“We are not changing the time of the in-person meeting.”

Only after O’Mara and others appealed did the agency relent by agreeing to hold a second hearing at 6 p.m. on same day as the mid-afternoon meeting.

Of the nearly 30 people who spoke at the in-person hearings, only one voiced even tepid support for the project. Everyone else was strongly opposed.

Wojcik sat in silence through most of the evening event. At one point he was directly confronted by Philly DeSarno, a former head of economic development for the City of Ithaca who now lives near the gravel mine. 

DeSarno locked her gaze on Wojcik and said: “Please, please, Marty, don’t do this. I beg of you.”

Sarah Agan of Montour Falls read from the hearing podium the DEC’s mission statement, and emphasized the agency’s stated goal of empowering individuals to participate in environmental decisions that affect their lives.

“I cannot think of a more profound example the need to put DEC’s mission to work than protecting the exceptional and rare natural resource that is the Watkins Glen State Park and immediate surroundings,” Agan said.

Casey Weakland of Schuyler County said she was concerned that “noise, dust, vibration and increased truck traffic pose a direct threat to the tranquility and integrity of our historic Watkins Glen State Park.”

But Wojcik’s consultant, JMT of New York Inc., noted in a 2021 letter that “dust, vibration and truck traffic impacts are outside the scope” of the dEIS, which is only required to cover the limited agenda set out in the 2008 scoping document.

In fact, that scoping document pertained to a discarded Wojcik expansion application that had sought to increase the mine’s permitted area to 106.7 acres. It had also included plans for a rail spur to allow trains to haul away sand and gravel.

The current plan seeks to expand to 75.28 acres, but it does not include a rail spur. That means trucks would need to carry every load out of the mine.

Even so, the current dEIS summarily states that “truck traffic to and from the site will not be increased.” The 784-page document does not provide any analysis to support that claim.

Aside from truck traffic, O’Mara said that flooding of village could be made worse by expanding the mine, and he expressed concerns that a bigger mine could spoil views from the Seneca Lake Scenic Byway along Route 414.

On Monday, Feb. 19, O’Mara and State Assembly Member Phil Palmesano sent a letter the DEC demanding a 90-extension of the DEC’s Feb. 28 deadline. “We wholeheartedly agree (with the Schuyler Legislature) and we cannot state it strongly enough: The public comment period must be extended by at least 90 days,” the legislators wrote to DEC Commissioner Basil Seggos. 

O’Mara, a Republican from Big Flats, represents Schuyler County in the state Senate, while Palmesano, a Republican from Corning, represents the county in the state Assembly.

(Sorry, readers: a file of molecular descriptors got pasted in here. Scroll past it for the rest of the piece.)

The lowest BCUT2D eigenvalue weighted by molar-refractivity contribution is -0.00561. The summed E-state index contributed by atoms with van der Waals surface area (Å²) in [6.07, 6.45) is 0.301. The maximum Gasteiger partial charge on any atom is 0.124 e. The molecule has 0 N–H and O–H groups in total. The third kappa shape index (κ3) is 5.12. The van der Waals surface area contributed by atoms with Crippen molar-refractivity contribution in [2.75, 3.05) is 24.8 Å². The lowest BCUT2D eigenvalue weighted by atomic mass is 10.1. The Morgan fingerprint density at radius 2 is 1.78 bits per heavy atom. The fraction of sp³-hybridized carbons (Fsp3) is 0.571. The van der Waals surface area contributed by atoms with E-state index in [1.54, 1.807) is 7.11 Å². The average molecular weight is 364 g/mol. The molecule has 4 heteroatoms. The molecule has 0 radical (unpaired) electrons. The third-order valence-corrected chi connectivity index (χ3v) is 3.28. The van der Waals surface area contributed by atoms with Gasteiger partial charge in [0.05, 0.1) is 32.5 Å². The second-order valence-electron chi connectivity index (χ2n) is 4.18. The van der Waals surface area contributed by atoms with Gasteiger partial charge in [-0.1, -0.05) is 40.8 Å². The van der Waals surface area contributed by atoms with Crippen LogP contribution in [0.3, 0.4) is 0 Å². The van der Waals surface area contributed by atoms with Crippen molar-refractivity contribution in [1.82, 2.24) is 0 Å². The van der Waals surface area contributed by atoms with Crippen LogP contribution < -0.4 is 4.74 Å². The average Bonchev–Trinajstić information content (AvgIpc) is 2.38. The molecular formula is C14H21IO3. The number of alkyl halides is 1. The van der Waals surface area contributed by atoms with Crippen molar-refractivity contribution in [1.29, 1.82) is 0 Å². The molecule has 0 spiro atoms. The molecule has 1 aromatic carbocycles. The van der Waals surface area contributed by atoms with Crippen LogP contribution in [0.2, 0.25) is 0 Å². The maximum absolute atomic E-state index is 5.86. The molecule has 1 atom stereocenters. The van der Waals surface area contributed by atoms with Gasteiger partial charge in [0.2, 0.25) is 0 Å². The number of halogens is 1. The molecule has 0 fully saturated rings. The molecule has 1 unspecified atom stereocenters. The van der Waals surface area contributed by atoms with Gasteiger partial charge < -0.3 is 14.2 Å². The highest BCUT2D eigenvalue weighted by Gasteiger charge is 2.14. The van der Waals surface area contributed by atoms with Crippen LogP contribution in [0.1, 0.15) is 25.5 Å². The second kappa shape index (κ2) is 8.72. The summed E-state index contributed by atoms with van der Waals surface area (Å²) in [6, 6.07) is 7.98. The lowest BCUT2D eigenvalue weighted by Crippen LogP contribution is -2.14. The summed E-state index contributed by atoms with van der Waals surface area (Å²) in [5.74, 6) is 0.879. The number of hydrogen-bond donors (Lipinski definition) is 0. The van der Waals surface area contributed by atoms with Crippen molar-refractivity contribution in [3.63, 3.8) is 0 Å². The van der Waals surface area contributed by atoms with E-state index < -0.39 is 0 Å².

Neither O’Mara nor Palmesano participated in any of the DEC’s public hearings, and they did not send aides to represent them, leaving their opinions on the proposed mine expansion a mystery. WaterFront sought interviews with both early Thursday. O’Mara agreed to speak Saturday. Palmesano never responded to phone and emails requests.

Peter Widynski of Watkins Glen said that when he confronted Martin Wojcik about apparent mining activity on his property north of Route 409 (above) that is not covered by a mining permit, Wojcik said he was only “grading.” Google Earth photo

O’Mara, who is a partner in the law firm Barclay Damon, said he had no knowledge about any role that another Barclay Damon partner, Kevin Roe, may have had in Wojcik’s Padua Ridge expansion negotiations with the DEC. 

Roe, Wojcik and several state officials received courtesy copies of key documents between 2019 and 2021.

“I have not inquired on that and am certainly not engaged or involved in that,” O’Mara said.

O’Mara also noted that several speakers at the public hearings had raised questions about Wojcik’s compliance with his state permit to mine.

Peter Widynski, who lives near the mine on the north side of Route 409, brought up the issue Tuesday evening. He noted that while Wojcik’s existing mine and the proposed expansion area lie entirely to the south of Route 409, mining equipment has also been operating north of Route 409, apparently without a permit.

“I was just speaking to Marty,” Widynski told the hearing audience. “I asked him, ‘What’s going to happen to the north of Route 409?’  And he says there’s nothing going on there … 

“Marty told me that he’s just grading in that area. Well, how come you need mining equipment to grade?”

Wojcik did not respond to Widynski’s public comments, and he declined WaterFront’s request to be interviewed.